Arab stock markets maintained their 2012 recovery and swelled by nearly $17 billion in the first 25 days of 2013, with the bulk of the increase recorded in the UAE, Saudi Arabia and Qatar, according to official Arab data.
Only three bourses in the region recorded a slight fall during that period while the rest extended the recovery that started in 2012 following a downturn in the previous two years, showed the figures by the Abu Dhabi-based Arab Monetary Fund (AMF).
From around $941.4 billion at the end of 2012, the combined market capitalization of 14 official Arab stock exchanges grew to nearly 958.5 billion on January 25.
Dubai’s market rose from about $50 billion to $53.7 billion while Abu Dhabi went up from $76.5 billion to $79.7 billion, a combined increase of $6.9 billion.
Saudi Arabia’s Tadawul, by far the largest and busiest bourse in the Middle East, swelled from $373.4 billion to $381.2 billion while Qatar, another star performer, increased from $130.6 billion to $135.4 billion, the figures showed.
Kuwait, the third largest Arab bourse, remained stable at around $103.9 billion while the two other Gulf markets of Bahrain and Oman gained around $100 million and $400 million respectively, said the AFM, a key Arab League financial establishment.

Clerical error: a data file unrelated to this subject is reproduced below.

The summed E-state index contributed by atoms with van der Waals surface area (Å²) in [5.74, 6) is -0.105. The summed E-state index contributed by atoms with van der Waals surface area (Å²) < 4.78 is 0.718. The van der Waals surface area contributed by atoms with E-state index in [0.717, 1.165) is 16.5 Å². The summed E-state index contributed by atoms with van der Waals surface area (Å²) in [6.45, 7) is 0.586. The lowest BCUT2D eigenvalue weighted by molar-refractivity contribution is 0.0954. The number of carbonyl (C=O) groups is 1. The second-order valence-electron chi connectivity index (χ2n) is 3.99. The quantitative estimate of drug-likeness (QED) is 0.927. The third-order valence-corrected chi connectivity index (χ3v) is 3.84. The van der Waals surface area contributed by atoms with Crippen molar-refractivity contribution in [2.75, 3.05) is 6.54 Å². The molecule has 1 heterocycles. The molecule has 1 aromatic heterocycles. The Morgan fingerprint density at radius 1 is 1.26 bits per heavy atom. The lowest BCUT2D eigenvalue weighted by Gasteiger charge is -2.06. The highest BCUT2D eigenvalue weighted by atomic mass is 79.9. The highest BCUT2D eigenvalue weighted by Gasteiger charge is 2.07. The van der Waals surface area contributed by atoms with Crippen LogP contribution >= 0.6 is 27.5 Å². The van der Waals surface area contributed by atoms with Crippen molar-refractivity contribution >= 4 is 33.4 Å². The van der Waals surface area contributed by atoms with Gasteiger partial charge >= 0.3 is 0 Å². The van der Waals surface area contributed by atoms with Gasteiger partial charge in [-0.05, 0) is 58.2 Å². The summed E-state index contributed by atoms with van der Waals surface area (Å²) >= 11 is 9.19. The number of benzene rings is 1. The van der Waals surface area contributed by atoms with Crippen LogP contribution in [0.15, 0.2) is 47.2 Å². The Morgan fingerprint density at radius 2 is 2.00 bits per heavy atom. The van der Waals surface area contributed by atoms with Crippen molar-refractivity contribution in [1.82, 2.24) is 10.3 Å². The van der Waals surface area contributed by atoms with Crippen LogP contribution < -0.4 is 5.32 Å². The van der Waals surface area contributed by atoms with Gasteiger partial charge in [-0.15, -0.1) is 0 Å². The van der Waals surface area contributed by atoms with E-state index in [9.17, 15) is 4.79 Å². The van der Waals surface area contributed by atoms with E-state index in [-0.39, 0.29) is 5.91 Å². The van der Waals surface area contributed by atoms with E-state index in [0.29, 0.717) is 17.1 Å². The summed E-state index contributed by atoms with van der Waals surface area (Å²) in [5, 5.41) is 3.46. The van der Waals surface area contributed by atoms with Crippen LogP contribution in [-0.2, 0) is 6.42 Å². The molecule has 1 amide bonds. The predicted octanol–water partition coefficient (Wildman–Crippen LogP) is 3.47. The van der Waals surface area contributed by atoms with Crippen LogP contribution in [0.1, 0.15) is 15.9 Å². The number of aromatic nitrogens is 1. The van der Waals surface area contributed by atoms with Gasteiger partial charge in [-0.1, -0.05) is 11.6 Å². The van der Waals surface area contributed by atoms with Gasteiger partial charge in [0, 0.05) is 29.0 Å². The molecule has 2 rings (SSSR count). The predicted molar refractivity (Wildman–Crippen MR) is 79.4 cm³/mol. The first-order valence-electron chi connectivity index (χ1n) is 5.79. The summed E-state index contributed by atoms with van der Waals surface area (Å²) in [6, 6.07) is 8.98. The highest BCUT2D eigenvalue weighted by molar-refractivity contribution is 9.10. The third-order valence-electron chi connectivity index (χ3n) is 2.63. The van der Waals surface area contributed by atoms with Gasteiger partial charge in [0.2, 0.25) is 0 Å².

Outside the Gulf, Egypt emerged as a key loser apparently because of ongoing political upheaval, with its market capitalization dipping from around $61.3 billion at the end of 2012 to $57.6 billion on January 25.
Morocco, another major bourse outside the oil-rich Gulf, slipped slightly to $51.2 billion from $51.7 billion. Another loser was the Palestinian bourse which edged down to around $2.80 billion from $2.85 billion in the same period.
The report showed Jordan’s Amman bourse gained around $600 million while there was an increase of about $300 million in Lebanon and $1.2 billion in Tunisia.
In conflict-battered Syria, the Damascus bourse edged up to $1.06 billion from $1.04 billion but it remained less than half its value before the war two years ago.
In its recent annual report, he AMF estimated that Arab bourses gained around $60 billion through 2012 and Gulf exchanges emerged as the best performers.
Their combined market capitalization surged to nearly $944.2 billion towards the end of 2012 from about $884 billion at the end of 2011.
Most bourses recorded an increase but the UAE and Saudi Arabia emerged as the star performers, with their combined market capitalization swelling by nearly $49 billion.
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